Creatine: the almighty sports supplement
Creatine is taken to increase their strength and power. It became popular during the 1992 Olympics, when British sprint athletes reported its benefits.
Creatine has been recognized as the most effective nutritional supplement in enhancing exercise tolerance, muscle strength and lean body mass. But what is creatine and why is it so effective?
What is creatine?
Creatine is chemically known as a non-protein nitrogen. It is found naturally in meat, poultry and fish. These foods provide around 4-5g of creatine for every kg you consume. The body is able to manufacture any additional requirement from the amino acids arginine, glycine and methionine. Because vegetarians and vegans receive no creatine from their diets, their bodies manufacture all the creatine they need.
Approximately 95% of the body's creatine is stored in skeletal muscle. About two thirds of the creatine found in skeletal muscle is stored as phosphocreatine (PCr) while the other third is stored as free creatine. The total creatine pool (PCr + free creatine) in skeletal muscle averages 120g for a 70kg individual. The body breaks down about 1-2% of the creatine pool every day (about 1-2g/day) into creatinine in the skeletal muscle. The creatinine is then excreted in urine.
Dietary supplementation of creatine provides an inexpensive and efficient means of increasing dietary availability of creatine without excessive fat and/or protein intake from foods. Creatine can be taken as the supplement creatine monohydrate (CM), or added to other supplements or sports foods such as meal replacement drinks.
What are the benefits of creatine supplementation?
Creatine is taken by athletes who want to increase their strength and power. CM appears to be the most effective nutritional supplement currently available in terms of improving lean body mass and anaerobic capacity.  Long-term CM supplementation appears to enhance the overall quality of training, leading to 5 to 15% greater gains in strength and performance.  Basically, athletes gain muscle mass because creatine enables them to perform more sets/reps of high intensity exercise and train harder than they could manage without it.
CM has the advantage of being considered legal by the leading sports governing bodies including the International Olympic Committee (IOC), so clients can use it in preparation for sports competitions.
Why is creatine effective?
Creatine is effective because it acts on the phosphocreatine energy systems that power short bursts of high intensity activities such as sprints and weightlifting. Biochemically speaking, the energy supplied to re-phosphorylate adenosine diphosphate (ADP) to adenosine triphosphate (ATP) during and following intense exercise is largely dependent on the amount of phosphocreatine stored in the muscle. As phosphocreatine stores become depleted during intense exercise, energy availability diminishes due to the inability to resynthesize ATP at the rate required to sustained high-intensity exercise. Consequently, the ability to maintain maximal-effort exercise declines. The availability of phosphocreatine in the muscle significantly influences the amount of energy generated during brief periods of high-intensity exercise.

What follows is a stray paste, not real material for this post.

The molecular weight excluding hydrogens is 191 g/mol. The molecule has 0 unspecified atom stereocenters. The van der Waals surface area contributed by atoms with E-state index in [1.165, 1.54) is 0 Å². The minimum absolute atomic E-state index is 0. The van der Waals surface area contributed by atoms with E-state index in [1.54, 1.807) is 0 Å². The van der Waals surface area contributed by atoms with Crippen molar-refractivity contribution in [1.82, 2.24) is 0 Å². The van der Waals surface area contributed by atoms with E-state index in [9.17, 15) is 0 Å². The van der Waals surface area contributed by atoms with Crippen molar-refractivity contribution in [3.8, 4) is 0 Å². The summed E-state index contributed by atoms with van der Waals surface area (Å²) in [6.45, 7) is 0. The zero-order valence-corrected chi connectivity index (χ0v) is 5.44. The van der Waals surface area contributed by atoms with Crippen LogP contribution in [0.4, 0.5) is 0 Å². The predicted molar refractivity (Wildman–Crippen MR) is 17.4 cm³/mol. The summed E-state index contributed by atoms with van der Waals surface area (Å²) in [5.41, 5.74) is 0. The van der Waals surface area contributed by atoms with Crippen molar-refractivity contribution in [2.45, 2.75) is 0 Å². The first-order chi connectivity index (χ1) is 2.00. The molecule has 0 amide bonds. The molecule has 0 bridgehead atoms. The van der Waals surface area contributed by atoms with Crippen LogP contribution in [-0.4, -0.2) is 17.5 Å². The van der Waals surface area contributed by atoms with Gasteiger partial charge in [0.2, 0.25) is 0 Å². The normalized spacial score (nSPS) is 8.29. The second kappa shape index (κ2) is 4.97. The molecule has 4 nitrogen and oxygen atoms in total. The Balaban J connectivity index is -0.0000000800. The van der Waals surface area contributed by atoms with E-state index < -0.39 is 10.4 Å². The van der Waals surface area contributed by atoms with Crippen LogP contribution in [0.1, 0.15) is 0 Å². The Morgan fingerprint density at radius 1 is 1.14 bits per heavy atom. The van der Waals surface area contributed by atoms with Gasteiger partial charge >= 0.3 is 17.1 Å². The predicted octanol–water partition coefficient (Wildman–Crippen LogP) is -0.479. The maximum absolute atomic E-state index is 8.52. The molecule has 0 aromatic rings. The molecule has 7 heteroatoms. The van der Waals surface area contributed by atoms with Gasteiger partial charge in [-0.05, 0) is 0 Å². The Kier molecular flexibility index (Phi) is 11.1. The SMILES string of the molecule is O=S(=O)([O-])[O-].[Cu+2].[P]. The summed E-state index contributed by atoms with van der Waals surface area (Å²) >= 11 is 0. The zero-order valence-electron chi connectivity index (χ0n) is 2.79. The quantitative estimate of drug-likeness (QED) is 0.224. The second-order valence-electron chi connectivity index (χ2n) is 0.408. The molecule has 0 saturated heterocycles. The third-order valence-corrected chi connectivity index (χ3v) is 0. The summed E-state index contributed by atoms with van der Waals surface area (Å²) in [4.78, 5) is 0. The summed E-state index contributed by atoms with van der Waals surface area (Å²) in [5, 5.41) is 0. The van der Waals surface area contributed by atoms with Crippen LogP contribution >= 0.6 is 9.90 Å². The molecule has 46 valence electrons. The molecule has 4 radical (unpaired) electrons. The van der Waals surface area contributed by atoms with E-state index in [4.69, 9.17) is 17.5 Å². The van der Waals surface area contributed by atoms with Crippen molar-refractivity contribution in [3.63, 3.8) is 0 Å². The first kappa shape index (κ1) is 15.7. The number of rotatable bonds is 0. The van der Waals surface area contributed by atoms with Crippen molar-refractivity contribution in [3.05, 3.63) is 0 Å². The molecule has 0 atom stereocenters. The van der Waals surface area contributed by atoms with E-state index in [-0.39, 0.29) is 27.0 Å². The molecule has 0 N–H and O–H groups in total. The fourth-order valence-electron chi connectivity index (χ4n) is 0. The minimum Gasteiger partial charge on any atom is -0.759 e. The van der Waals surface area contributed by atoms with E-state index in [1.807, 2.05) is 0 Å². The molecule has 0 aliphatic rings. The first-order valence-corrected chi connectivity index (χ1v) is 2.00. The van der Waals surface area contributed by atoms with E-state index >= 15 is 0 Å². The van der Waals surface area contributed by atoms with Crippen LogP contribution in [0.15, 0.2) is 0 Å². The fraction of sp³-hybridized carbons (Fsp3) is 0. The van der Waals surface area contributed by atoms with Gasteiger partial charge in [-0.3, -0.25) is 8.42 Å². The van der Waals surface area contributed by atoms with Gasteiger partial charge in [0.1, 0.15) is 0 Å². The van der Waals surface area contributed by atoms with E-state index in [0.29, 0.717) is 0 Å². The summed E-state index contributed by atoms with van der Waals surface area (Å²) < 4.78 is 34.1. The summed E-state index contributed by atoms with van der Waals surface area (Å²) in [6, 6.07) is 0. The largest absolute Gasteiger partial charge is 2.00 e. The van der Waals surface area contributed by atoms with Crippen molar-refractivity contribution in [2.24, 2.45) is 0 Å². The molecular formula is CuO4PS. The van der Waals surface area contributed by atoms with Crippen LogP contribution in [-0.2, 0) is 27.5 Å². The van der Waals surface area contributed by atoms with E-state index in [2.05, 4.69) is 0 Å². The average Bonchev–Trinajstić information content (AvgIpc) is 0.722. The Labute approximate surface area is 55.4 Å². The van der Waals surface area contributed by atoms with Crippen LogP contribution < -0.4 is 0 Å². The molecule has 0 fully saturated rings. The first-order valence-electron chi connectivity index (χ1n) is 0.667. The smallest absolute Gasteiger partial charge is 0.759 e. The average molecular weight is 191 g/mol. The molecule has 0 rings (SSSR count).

Studies have shown that daily supplementation with high doses of creatine (20-30g) for two weeks will increase the levels of free creatine and phosphocreatine in muscle cells by 10-30%. The free creatine and phosphocreatine levels will remain high for weeks after the initial two weeks of creatine supplementation. 
Are there any health implications of long term creatine supplementation?
Studies to date show no adverse effects of creatine supplementation in healthy adults. However, care should be taken if working with athletes with known risk or pre-existing kidney dysfunction. Much of the concern about CM supplementation and renal function has centered on concerns over increased creatinine levels. While creatinine must be excreted by the kidneys, there is no evidence to support the notion that normal creatine intakes (< 25g per day) in healthy adults cause renal dysfunction. Furthermore, studies have shown no detrimental effects of short- (5 days), medium- (14 days), or long-term (10 months to 5 years) CM supplementation on renal function. [5,6]
It is the position of the International Society of Sports Nutrition that the use of creatine as a nutritional supplement within established guidelines is safe, effective, and ethical. Hundreds of studies have shown the effectiveness of CM supplementation in improving anaerobic capacity, strength, and lean body mass in conjunction with training. In addition, CM has repeatedly been reported to be safe.
You can learn more about creatine, its beneficial effects, recommended creatine loading strategies and how to maximise muscle uptake and retention of creatine in the Nutrition for Sports and Exercise course.
Written by Victoria Trowse
1. Burford TW, et al. (2007). International Society of Sports Nutrition position stand: creatine supplementation and exercise. J Int Soc Sports Nutr. 4: 6.
2. Kreider RB. (2003). Effects of creatine supplementation on performance and training adaptations. Mol Cell Biochem. 244: 89–94.
3. Hultman E, et al. (1990). Energy metabolism and fatigue. In: Taylor A, Gollnick PD, Green H, editor. Biochemistry of Exercise VII. Human Kinetics: Champaign, IL; pp. 73–92.
4. William D McArdle, et al. (2009). Sports and Exercise Nutriton 3rd edition.
5. Poortmans JR & Francaux M. (1999). Long-term oral creatine supplementation does not impair renal function in healthy athletes. Med Sci Sports Exerc. 31: 1108–1110.
6. Poortmans JR, et al. (1997). Effect of short-term creatine supplementation on renal responses in men. Eur J Appl Physiol. 76: 566–567.